Gorgeous isn’t she? The asking price was AU$100 however there was a lot of ‘play’ in the wheel. Even though the hub of the wheel sits securely between the uprights the spokes were a bit loose and slid around causing the wheel to be a bit clunky when it turned so I was reluctant to actually purchase it. So the buyer was happy to take AU$50 as I was taking a risk if I couldn’t fix it. I gave it to my woodturner who took the wheel apart and did a bit of his magic. Even though it’s still not 100% it can at least be used and is not ‘clunky’ any more so I am happy with my investment. The presentation of the wheel alone is worth the AU$50 as it is so beautiful. Would you have bought it for AU$50 and taken the risk?
So now I am the proud owner of seven Kiwis. L to R: Little Peggy, Wee Peggy, Ashford Traveller, Crofter, Fomotor Peacock and two Ashford Traditionals (plus the full lazy kate sitting in the front). A lot of my friends ask how I can possibly store nine spinning wheels in my townhouse. Well, as you can see, when they’re packed up beside each other they really don’t take up much room, especially the upright wheels.
And two Aussies. From L to R: Ettrick Standard and Tarra Carousel.
Phew that was a mammoth effort loading all those pictures! And in case you’re wondering, well yes I still keep an eye out for spinning wheels to add to my collection. I’m never sure what I’m after but when I see it I know straight away I have to own it!
My two favourites at the moment are the Ettrick Standard and the Fomotor Peacock. I certainly love the ability to pick up the Peacock and take it anywhere as it’s not too heavy and doesn’t take up much room at all. I’ll be taking it to Noosaville in July this year to do some spinning on the river front. I had a few comments from people last year when I was knitting so let’s see how many people stop and talk about the spinning 🙂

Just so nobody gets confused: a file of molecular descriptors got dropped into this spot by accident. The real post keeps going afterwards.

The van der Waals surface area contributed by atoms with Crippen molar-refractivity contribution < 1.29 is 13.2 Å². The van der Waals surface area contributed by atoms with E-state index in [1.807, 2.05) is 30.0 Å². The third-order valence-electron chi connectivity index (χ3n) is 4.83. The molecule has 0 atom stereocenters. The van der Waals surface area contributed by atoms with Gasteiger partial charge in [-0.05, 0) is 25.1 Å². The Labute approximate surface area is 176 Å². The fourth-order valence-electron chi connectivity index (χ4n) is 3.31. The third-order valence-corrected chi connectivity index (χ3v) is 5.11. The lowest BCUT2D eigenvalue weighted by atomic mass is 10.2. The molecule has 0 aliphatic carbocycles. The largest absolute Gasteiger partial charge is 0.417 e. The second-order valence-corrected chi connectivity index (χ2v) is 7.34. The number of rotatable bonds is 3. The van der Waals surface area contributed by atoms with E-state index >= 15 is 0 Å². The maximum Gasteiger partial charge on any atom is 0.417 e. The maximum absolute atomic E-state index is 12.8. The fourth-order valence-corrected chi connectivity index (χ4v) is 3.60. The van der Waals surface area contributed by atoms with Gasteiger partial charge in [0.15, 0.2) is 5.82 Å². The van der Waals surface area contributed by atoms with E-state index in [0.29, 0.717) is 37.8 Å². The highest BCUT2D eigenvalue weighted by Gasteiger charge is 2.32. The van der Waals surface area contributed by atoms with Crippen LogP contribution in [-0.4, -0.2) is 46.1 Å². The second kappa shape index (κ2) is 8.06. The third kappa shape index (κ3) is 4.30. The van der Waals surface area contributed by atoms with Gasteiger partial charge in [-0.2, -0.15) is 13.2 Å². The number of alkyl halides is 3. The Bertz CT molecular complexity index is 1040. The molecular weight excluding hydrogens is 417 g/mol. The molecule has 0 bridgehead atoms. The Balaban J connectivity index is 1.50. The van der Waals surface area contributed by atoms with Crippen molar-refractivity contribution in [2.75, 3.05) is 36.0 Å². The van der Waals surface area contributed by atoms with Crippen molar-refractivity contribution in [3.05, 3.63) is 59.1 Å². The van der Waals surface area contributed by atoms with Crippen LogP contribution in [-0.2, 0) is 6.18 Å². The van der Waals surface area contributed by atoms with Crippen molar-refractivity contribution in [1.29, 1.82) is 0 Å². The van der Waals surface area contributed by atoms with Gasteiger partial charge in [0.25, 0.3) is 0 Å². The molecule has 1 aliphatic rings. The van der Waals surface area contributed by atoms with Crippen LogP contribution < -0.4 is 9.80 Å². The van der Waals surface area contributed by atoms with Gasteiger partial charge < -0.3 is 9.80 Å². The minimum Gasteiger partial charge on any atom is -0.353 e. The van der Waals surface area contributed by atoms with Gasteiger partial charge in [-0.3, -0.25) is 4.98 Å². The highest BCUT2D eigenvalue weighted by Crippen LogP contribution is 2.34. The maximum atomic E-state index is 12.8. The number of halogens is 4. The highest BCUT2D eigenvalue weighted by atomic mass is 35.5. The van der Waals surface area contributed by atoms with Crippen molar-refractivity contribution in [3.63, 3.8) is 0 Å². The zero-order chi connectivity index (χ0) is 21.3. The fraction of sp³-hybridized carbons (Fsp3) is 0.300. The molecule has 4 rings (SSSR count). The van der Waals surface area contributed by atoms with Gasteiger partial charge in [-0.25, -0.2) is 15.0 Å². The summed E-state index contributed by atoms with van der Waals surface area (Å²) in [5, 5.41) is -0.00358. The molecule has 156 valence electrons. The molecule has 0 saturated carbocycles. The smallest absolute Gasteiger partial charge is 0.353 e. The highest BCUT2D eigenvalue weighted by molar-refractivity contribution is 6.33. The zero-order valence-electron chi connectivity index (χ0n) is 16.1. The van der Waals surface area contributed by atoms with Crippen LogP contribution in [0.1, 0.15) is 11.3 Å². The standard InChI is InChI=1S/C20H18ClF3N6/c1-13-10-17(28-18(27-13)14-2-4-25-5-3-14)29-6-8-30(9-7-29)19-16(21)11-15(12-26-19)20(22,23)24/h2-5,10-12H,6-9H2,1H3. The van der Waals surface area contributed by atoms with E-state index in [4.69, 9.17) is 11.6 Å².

BTW if you’re ever trying to identify a spinning wheel always go to the New Zealand spinning wheels website which is administered by a very knowledgeable Mary Knox. There’s also a section for Aussie spinning wheels too. I find it invaluable for trying to source the makers of my spinning wheels. Mary is also very grateful to receive any information to add to what she has collected. You can contact her directly through the website.
I also pdf any literature I have gathered over the last couple of years that relates to wheels that are no longer made. You can find them under the Spinning Wheel Info section of my blog which is along the top banner of the website.
Just another look at those Kiwi wheels….three in this picture (love all the different colours of the wheels).
And four in this picture.
I’m off to Knit and Knatter this afternoon to join my spinning and knitting friends to share some laughs and knowledge as well as to drink lovely coffee and eat sinful cakes! Plus show off our latest knitted and spun projects.
Hope you have a wonderful weekend too. Until next time…
BTW, On the right hand side of the home page of my blog there are lots of interesting links. I’m not sure when you receive my weekly posts whether you see these links. If not, what you can do is click on the Home button which is at the top left hand side of the page. This will take you to the home page where you can view all the links plus the most recent post. One link also takes you directly to my Ravelry home page.